We have a tall, skinny kumquat tree about 12-15 feet tall that has grown that way trying to find the sunlight to escape from the shade from trees blocking its access. It takes a tall ladder to pick fruits. Well, now the neighbor cut those trees to build a house and the kumquat now has a lot of sun. A pruning of branches would still leave the fruiting bush part way out of reach. Would cutting the trunk of the tree at a lower level kill it? If there is even a chance to start to reshape it, I am willing to try. As it is, we hardly ever bother to harvest the kumquats to enjoy. We pick up a few ripe ones that fall to the ground. That's about it.
Answer Hi Art,
Don't cut it too low all at once. You need to gradually bring it down to size. I wouldn't do it until after fruiting. Maybe early spring, before flowering. If it has only one main trunk, don't cut that. Most fruit trees like kumquat are grafted onto a hardier rootstock like tri-foliata, sour orange, or rough lemon - all very thorny with inedible fruit. You could wind up with only that if you just whack the tree down. Try cutting it back by 1/3 to start. Also there are several guides and videos on the internet about pruning citrus.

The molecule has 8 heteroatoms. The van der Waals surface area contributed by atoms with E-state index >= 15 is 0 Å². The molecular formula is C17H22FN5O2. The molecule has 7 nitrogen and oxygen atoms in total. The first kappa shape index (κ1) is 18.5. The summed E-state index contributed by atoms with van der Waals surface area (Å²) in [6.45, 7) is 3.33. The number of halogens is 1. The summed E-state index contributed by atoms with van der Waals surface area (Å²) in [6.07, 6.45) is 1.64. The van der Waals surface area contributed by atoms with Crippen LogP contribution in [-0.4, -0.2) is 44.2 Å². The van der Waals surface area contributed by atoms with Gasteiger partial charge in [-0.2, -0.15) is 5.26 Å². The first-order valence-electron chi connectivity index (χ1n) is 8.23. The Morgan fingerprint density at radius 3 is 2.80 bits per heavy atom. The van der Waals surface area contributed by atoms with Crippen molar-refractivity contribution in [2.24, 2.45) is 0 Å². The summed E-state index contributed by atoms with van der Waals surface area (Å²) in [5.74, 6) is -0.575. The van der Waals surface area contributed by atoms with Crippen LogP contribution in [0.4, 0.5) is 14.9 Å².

Hope this helps.
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35 years as a professional horticulturist and landscape contractor. I have a network of contacts at leading universities and with acknowledged experts in the field. I've restored the landscapes of several plantations, 2 Governors mansions and owned/managed 3 nursery/garden centers. I discovered a new subspecies of Emelia in 1997. I've locally introduced several native or volunteer species into mainstream landscape design.
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